The iconically wedge-shaped building on Elgin St. has been pivotal to the Sudbury community for well over 100 years. First erected in 1902, the premises has served as a livery stable, a post-war centre, an unemployment centre, a pharmacy, and has housed a substantial share of restaurants and pubs. But when the building was taken over by the Towne House Tavern in 1986, owner Maurice Desjardins did more than simply occupy a central point in Sudbury’s cultural scene - he catalyzed the expansion of this scene.
Today, Elgin Street is home to Sudbury’s favourite guitar store (Cosmic Dave’s), Sudbury’s School of Architecture, the Theatre Centre, and an eclectic array of music shops, cafes, restaurants, book stores, and arts/crafts galleries. The explosion of Bohemian culture that took place on Elgin Street can be traced back to 1991, when Desjardins got the then-popular Toronto band The Corndogs to play a set at the Towne House. One of the only Sudbury establishments at the time to have its own PA, it became evident that this small tavern was the casual yet quality venue that Sudbury needed. Having filled this niche, the Towne House Tavern began building its musical CV: since 1993, it has served as an off-site host to (and sponsor of) the Northern Lights Festival Boreal, and over the years it would see the likes of Nickelback, Yukon Blonde, The Tea Party, Born Ruffians, Sarah Harmer, Alexisonfire, Our Lady Peace, Sloan, Tokyo Police Club, The Trews, Finger Eleven, Swollen Members, Headstones, Corb Lund, and Mother Mother.
Currently, the Towne House puts on 363 nights of live music every year, with singer/songwriter acts coming in on weeknights and full bands rocking the house on weekends. Plus, In 2004, part of a movie about Shania Twain's early years was shot in Sudbury, and several scenes were filmed outside The Townhouse Tavern. So when the venue’s webpage makes claim to being “ground zero … the place where it all started,” you know it’s not an overstatement.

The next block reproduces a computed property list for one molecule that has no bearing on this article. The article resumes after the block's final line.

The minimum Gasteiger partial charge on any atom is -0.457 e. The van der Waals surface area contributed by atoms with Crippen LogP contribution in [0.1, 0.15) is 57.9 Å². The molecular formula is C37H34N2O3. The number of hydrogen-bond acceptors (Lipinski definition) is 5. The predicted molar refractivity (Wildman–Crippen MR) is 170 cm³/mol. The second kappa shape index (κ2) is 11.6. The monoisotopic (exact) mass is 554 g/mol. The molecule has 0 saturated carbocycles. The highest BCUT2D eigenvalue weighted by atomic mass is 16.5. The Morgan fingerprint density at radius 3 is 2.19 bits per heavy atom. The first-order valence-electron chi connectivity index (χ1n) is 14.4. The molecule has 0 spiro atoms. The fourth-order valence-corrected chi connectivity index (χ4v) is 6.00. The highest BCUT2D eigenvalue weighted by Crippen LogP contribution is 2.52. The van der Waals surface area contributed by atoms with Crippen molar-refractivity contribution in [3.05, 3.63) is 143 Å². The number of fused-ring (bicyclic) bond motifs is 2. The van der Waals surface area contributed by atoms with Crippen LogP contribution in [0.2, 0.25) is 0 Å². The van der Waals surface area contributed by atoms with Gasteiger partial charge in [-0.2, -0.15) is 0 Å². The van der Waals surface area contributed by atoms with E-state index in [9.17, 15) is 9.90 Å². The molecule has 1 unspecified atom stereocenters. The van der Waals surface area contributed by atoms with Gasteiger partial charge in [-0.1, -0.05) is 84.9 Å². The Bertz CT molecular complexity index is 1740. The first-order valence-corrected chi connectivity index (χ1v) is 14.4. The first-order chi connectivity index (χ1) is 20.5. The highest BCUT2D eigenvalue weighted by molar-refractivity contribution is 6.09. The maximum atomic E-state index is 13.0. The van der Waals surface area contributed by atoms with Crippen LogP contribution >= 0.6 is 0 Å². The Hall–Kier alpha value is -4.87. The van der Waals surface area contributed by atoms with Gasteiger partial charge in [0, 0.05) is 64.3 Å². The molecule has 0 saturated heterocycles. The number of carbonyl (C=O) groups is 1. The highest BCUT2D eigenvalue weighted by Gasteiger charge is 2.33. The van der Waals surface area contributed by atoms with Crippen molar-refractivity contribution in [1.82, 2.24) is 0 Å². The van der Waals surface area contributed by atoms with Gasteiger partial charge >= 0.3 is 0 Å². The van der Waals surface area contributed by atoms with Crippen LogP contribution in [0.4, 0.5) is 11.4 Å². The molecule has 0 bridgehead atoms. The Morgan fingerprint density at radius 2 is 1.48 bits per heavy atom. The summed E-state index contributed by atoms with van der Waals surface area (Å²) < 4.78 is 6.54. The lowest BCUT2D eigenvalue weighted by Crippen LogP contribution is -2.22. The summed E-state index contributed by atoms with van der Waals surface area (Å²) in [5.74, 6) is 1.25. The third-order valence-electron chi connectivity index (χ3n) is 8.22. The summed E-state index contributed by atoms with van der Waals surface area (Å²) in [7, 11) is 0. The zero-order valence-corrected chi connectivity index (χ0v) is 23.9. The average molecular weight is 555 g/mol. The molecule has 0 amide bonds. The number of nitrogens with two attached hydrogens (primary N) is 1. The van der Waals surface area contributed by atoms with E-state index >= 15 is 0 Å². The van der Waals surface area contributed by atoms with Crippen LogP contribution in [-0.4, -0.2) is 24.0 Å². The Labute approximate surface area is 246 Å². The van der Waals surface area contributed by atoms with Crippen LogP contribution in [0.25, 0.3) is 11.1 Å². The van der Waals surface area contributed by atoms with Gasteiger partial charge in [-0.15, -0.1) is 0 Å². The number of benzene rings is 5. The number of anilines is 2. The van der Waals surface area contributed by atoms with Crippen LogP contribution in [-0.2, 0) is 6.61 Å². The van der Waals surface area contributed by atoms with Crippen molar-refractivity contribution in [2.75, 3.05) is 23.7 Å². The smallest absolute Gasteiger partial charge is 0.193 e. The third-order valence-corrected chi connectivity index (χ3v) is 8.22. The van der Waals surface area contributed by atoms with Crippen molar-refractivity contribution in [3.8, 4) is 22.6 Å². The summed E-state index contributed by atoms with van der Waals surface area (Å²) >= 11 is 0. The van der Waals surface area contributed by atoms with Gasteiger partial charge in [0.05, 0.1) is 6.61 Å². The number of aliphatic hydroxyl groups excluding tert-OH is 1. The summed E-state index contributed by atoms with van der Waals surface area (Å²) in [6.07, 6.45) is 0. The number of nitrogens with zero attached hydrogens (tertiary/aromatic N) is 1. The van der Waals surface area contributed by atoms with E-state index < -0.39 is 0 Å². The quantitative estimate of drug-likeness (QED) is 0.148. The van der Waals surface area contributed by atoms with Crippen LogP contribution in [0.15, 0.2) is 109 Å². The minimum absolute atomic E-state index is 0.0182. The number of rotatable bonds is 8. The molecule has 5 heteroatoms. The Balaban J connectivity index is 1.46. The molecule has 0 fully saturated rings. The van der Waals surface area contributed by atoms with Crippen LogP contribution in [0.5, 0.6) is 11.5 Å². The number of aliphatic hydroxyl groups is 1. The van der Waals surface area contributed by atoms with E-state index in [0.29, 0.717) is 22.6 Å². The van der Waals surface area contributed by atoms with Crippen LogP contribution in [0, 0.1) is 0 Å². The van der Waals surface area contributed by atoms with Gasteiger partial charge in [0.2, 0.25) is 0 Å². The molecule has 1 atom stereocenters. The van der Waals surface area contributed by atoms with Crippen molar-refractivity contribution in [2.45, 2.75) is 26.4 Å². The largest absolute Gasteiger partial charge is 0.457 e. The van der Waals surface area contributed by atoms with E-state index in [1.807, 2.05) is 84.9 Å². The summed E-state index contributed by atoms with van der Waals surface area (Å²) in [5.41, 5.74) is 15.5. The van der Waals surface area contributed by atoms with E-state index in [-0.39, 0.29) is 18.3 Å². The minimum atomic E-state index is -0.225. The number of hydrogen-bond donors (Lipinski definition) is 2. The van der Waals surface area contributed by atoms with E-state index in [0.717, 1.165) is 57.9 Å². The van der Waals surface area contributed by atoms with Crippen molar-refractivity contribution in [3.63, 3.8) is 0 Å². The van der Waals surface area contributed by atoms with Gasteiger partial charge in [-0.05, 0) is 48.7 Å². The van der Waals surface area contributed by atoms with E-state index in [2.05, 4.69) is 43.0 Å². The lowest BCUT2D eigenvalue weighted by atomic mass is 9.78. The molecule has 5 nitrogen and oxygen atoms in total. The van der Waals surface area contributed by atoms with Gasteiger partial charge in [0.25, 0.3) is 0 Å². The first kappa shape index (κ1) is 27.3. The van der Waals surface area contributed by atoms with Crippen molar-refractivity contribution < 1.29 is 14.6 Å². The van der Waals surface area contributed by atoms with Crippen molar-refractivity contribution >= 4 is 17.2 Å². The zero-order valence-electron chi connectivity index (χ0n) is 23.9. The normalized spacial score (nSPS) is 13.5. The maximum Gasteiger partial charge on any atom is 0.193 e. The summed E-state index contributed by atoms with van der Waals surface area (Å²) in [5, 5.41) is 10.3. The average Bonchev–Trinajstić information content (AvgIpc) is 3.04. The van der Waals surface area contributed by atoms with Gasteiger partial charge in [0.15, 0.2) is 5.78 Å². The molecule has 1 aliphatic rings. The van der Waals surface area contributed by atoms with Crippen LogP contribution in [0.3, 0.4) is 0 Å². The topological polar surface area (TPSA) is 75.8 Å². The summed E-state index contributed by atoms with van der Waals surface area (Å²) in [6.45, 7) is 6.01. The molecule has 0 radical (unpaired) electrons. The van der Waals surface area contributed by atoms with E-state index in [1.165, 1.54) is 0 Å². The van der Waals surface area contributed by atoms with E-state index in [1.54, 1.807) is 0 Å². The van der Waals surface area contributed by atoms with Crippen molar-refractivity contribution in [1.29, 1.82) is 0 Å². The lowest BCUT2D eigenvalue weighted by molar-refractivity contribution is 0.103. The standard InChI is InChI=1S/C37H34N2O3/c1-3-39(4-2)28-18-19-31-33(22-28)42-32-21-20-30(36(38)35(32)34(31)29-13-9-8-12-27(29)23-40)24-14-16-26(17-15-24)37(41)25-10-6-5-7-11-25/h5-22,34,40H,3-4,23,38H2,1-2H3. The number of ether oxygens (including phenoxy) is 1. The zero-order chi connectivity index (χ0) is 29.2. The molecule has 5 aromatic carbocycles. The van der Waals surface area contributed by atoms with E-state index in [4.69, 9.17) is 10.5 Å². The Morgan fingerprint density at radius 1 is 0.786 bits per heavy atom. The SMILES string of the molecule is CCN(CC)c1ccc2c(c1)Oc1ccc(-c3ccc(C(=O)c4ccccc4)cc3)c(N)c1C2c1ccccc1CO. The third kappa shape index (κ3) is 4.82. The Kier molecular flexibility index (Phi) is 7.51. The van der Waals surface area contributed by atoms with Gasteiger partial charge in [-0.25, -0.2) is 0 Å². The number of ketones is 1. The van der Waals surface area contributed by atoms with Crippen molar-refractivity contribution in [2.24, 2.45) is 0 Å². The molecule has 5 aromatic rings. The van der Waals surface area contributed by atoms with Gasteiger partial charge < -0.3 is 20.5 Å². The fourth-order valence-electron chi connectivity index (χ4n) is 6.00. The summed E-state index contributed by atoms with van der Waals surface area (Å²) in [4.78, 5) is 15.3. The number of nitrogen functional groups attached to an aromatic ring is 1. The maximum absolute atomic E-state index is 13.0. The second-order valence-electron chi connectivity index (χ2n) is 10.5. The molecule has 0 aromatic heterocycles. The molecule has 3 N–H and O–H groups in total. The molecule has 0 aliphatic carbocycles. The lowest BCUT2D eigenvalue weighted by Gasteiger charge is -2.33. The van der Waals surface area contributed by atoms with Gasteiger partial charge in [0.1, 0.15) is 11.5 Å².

Considering its impressive history, you might be slightly underwhelmed when you actually walk the doors: it has a low ceiling, moderately sized stage, around half a dozen stage lights, and a horribly 70’s wood panel theme going on. But there’s still some cues that the joint really is serious about music. To make sure bands can hear themselves play, the house offers two side fill monitors, a centre stage monitor, and a separate drums monitor. Artists can also make use of the house’s grand piano, drum set, array of mics (vocal, condenser, and drum), and five digital interface boxes. The Towne House projects their bands’ music to the crowd via four Renkus Heinz speakers - which, for a small room, is more than enough to ensure that this small venue can deliver “the best live music in town” (Sam JA Mer on Facebook, 2019).
The Towne House puts on regular events like “Music At Sundown,” a weekly night of free live music that takes place every Thursday; “Hugh Jazz” night, a celebration of early 20th century swing jazz that happens on first Wednesday of every month; “Bluegrass Brunch Sundays” - which is exactly what it sounds like - and of course, Tuesday Night Trivia. What’s more, the Townhouse fosters meaningful connections with the Sudbury community beyond the realm of music and entertainment: for example, this family-run business hosts the Elgin Street Beer Festival, sponsors both a local hockey team (the “Towne House Tavaneers”) and the Sudbury Ultimate Frisbee Club, and runs the Grey Street Ball Hockey League.